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Of the new diseases that human life Evolves in its progress, rank and rife. Consult the dead upon things that were, But the living only on things that are. Have you done this, by the appliance And aid of doctors ?
Prince Henry. Ay, whole schools Of doctors, with their learned rules ; But the case is quite beyond their
Lucifer. That sounds oracular!
Prince Henry. You shall see; Writ in this scroll is the mystery. Lucifer (reading). “Not to be
cured, yet not incurable! The only remedy that remains Is the blood that flows from a maiden's
veins, Who of her own free will shall die, And give her life as the price of yours !” That is the strangest of all cures, And one, I think, you will never try; The prescription you may well put by, As something impossible to find Before the world itself shall end ! And yet who knows? One cannot say That into some maiden's brain that kind Of madness will not find its way. Meanwhile permit me to recommend, As the matter admits of no delay, My wonderful Catholicon, Of very subtle and magical powers ! Prince Henry. Purge with your
nostrums and drugs infernal The spouts and gargoyles of these
towers, Not me! My faith is utterly gone In every power but the Power Supernal ! Pray tell me, of what school are you? Lucifer. Both of the Old and of the
New! The school of Hermes Trismegistus, Who uttered his oracles sublime Before the Olympiads, in the dew Of the early dawn and dusk of Time, The reign of dateless old Hephaestus! As northward, from its Nubian springs,
The Nile, for ever new and old,
Prince Henry. What! an adept? Lucifer. Nor less, nor more! Prince Henry. I am a reader of your
books, A lover of that mystic lore! With such a piercing glance it looks Into great Nature's open eye, And sees within it trembling lie The portrait of the Deity! And yet, alas! with all my pains, The secret and the mystery Have baffled and eluded me, Unseen the grand result remains ! Lucifer (showing a flask). Behold it
here! this little flask Contains the wonderful quintessence, The perfect flower and efflorescence, Of all the knowledge man can ask ! Hold it up thus against the light! Prince Henry. How limpid, pure,
and crystalline, How quick and tremulous, and bright The little wavelets dance and shine, As were it the Water of Life in sooth!
Lucifer. It is ! Itassuages every pain, Cures all disease, and gives again To age the swift delights of youth. Inhale its fragrance. Prince Henry.
It is sweet, A thousand different odours meet And mingle in its rare perfume, Such as the winds of summer waft At open windows through a room!
Lucifer. Will you not taste it?
Prince Henry Will one draught Suffice ?
Lucifer. If not, you can drink more. Is taken from me, and my weary breast Prince Henry. Into this crystal At length finds rest. goblet pour
The Angel. It is but the rest of the So much as safely I may drink.
fire, from which the air has been Lucifer (pouring). Let not the
taken! quantity alarm you;
It is but the rest of the sand, when the You may drink all; it will not harm
hourglass is not shaken! you.
It is but the rest of the tide between Prince Henry. I am as one who on
the ebb and the flow! the brink
It is but the rest of the wind between Of a dark river stands and sees
the flaws that blow!
I am not ill! I am not weak!
The trance, the swoon, the dream, is Nor fear the fateful current's sweep,
o'er! Nor what in ambush lurks below!
I feel the chill of death no more! For death is better than disease!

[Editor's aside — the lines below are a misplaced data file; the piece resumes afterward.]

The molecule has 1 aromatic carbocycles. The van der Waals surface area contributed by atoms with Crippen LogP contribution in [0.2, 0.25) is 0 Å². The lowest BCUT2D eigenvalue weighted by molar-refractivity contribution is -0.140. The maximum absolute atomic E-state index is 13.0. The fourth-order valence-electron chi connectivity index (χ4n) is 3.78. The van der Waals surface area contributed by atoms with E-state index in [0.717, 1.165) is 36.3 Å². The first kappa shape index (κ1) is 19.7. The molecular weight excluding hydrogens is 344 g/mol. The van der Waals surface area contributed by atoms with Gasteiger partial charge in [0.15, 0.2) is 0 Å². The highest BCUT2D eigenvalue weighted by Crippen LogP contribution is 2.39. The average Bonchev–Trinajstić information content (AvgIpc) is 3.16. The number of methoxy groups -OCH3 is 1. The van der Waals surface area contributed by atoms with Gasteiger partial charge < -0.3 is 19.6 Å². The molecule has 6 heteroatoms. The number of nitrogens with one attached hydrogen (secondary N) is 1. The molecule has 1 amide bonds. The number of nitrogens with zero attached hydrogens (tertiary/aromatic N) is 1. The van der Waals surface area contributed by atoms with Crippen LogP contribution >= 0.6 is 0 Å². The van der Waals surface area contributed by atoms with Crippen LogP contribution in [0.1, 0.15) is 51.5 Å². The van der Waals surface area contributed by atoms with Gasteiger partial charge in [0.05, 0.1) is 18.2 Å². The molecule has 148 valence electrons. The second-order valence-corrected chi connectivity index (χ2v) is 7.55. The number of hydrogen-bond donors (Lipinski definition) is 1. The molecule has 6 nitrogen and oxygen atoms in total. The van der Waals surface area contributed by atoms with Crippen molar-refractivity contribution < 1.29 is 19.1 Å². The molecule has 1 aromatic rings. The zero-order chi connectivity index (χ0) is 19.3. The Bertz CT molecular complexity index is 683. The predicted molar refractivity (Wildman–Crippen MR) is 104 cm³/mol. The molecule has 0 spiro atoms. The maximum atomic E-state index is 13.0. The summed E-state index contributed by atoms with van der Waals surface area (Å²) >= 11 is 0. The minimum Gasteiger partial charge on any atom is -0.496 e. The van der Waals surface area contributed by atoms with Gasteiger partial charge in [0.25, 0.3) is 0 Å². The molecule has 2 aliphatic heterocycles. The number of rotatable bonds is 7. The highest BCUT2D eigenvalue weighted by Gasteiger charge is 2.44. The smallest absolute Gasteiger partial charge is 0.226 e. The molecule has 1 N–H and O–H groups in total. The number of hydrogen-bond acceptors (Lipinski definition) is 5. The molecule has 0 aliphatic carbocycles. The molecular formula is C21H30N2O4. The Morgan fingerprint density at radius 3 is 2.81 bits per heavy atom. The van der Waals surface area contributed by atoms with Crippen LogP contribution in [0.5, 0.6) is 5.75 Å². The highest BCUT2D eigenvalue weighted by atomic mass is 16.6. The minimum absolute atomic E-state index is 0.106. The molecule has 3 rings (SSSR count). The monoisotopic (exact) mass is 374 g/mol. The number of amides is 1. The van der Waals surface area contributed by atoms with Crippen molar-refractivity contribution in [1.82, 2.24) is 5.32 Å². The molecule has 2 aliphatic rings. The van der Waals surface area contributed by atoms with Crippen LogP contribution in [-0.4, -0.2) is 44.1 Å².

I stand renewed in all my strength! (An ANGEL with an eolian harp
Beneath me I can feel hovers in the air.)
The great earth stagger and reel, Angel. Woe! woe! eternal woe! As if the feet of a descending God Not only the whispered prayer
Upon its surface trod, Of love,
And like a pebble it rolled beneath his But the imprecations of hate,
This, O brave physician ! this For ever and ever through the air Is thy great Palingenesis ! Above!
(Drinks again.) This fearful curse
The Angel. Touch the goblet no Shakes the great universe !
more! Lucifer (disappearing). Drink ! It will make thy heart sore drink !
To its very core ! And thy soul shall sink
Its perfume is the breath Down into the dark abyss,
Of the Angel of Death, Into the infinite abyss,
And the light that within it lies From which no plummet nor rope
Is the flash of his evil eyes. Ever drew up the silver sand of hope ! Beware! Oh, beware! Prince Henry (drinking). It is like For sickness, sorrow, and care a draught of fire !
All are there! Through every vein
Prince Henry (sinking back). O thou I feel again
voice within my breast! The fever of youth, the soft desire ; Why entreat me, why upbraid me, A rapture that is almost pain
When the steadfast tongues of truth Throbs in my heart and fills my brain ! And the flattering hopes of youth joy! O joy! I feel
Have all deceived me and betrayed me? The band of steel
Give me, give me rest, O rest! That so long and heavily has pressed Golden visions wave and hover, Upon my breast
Golden vapours, waters streaming, Uplifted, and the malediction
Landscapes moving, changing, gleamOf my affliction
I am like a happy lover
Hubert. Ah! Master Walter ! Who illumines life with dreaming!
Walter. Alas! how forms and faces Brave physician! Rare physician!
alter! Well hast thou fulfilled thy mission !
I did not know you. You look older! (His head falls on his book.)
Your hair has grown much grayer and
thinner, The Angel (receding). Alas! alas !
And you stoop a little in the shoulder! Like a vapour the golden vision
Hubert. Alack! I am a poor old Shall fade and pass,
sinner, And thou wilt find in thy heart again
And, like these towers, begin to Only the blight of pain,
moulder; And bitter, bitter, bitter contrition !
And you have been absent many a (Courtyard of the Castle. HUBERT
year? standing by the gateway.)
Walter. How is the Prince ? Hubert. How sad the grand old Hubert.